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I know what you’re thinking, and I will save you the trouble and ask the question myself: who in their right mind posts a pumpkin recipe in May? MAY!
Let me answer that by pointing to the giant knot on my head where a giant Tupperware of frozen pumpkin puree came flying out of my tragically overstuffed freezer and punched me in the skull.
It’s like this. I love a bargain, so I always buy the giant cans of pumpkin when they go on sale in the fall…despite the fact that every pumpkin recipe ever only seems to call for 1 cup of puree, and the rest of the puree always ends up sitting in my refrigerator, growing a furry beard, until I am sufficiently grossed out and shamed into tossing it.
After seeing this wasteful cycle play out over and over, I got wise and started freezing my leftover puree, so instead of neglecting it in the fridge, I could neglect it in the freezer. All was going according to plan, until the Great Pumpkin Assault of 2012 occurred.
So I decided to defrost it and put it to good use. Calendar month be damned. And that, my friends, is how this Pumpkin Ice Cream Pie recipe came to be.
In my defense, I tried to keep things semi-seasonal by pairing the pumpkin with ice cream instead of, say, baked apples and cider. The result is a lovely warm-weather pie with a touch of cold-weather flavor, perfect for these in-between months. If you’re like me, and you find yourself craving pumpkin bread at inappropriate times, this might just be the perfect dessert to tide you over until fall comes again and you can eat pumpkin EVERYTHING.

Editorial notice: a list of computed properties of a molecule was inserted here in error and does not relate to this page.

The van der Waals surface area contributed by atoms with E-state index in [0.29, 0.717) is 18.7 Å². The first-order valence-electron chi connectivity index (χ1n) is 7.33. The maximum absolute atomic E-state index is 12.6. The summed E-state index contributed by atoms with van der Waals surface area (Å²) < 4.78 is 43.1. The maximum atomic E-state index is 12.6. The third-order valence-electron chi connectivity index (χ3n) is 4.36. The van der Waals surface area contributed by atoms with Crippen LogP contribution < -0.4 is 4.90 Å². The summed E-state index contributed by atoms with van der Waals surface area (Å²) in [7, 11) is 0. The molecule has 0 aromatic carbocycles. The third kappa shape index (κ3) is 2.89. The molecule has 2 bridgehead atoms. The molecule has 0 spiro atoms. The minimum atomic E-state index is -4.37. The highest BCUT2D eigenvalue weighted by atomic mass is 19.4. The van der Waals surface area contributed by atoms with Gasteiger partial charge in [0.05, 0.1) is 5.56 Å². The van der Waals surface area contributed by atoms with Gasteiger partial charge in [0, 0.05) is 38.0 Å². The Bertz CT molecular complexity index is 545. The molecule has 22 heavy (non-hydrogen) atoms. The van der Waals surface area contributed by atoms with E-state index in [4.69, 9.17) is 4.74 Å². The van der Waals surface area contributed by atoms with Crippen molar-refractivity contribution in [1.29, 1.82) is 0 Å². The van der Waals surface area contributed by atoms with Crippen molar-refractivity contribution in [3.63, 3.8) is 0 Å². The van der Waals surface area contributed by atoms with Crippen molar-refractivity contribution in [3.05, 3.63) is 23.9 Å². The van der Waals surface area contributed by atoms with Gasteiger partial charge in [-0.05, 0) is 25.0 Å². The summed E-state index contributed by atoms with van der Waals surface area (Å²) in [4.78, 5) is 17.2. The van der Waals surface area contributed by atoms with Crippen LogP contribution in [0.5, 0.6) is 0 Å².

The best part about this pie is that it’s pretty low-fuss. The recipe calls for prepared vanilla ice cream, so although you can be ambitious and make your own, I won’t give you the side-eye if you decide to take the easy way and just buy a carton of ice cream. Mix the pumpkin puree with some cream and a few spices, swirl it into softened ice cream, and voila: you have a semi-homemade dessert that would make Sandra Lee jealous.
I topped my pie with a layer of cinnamon-flavored whipped cream and shards of pepita brittle. I think the candied pumpkin seeds add a nice crunch to the soft pie, but you can always top it with plain pumpkin seeds, a drizzle of chocolate, or a spoonful of warm caramel sauce.
Pumpkin Ice Cream Pie
For the crust:
- 7 ounces gingersnap cookies, (to yield approx 1.5 cups crumbs)
- 1/4 cup granulated sugar
- 1 tsp cinnamon
- 3 ounces unsalted butter, melted
For the filling:
- 1 cup heavy cream
- 1/4 cup granulated sugar
- 1 tsp ground cinnamon
For the pepita brittle:
- 3/4 cup pepitas, (pumpkin seeds)
- 1/2 tsp ground cinnamon
- 1/8 tsp ground nutmeg
- 3/4 cup granulated sugar
- 1/4 cup water
- 1 tbsp light corn syrup
- 1/2 tbsp butter
To make the crust:
- Preheat the oven to 350 degrees F. Spray a 9-inch springform pan with nonstick cooking spray. Place the gingersnap cookies in a food processor and blend until they are fine crumbs. (Alternately, you can put them in a large zip-top plastic bag and crush them with a rolling pin until they are fine crumbs.)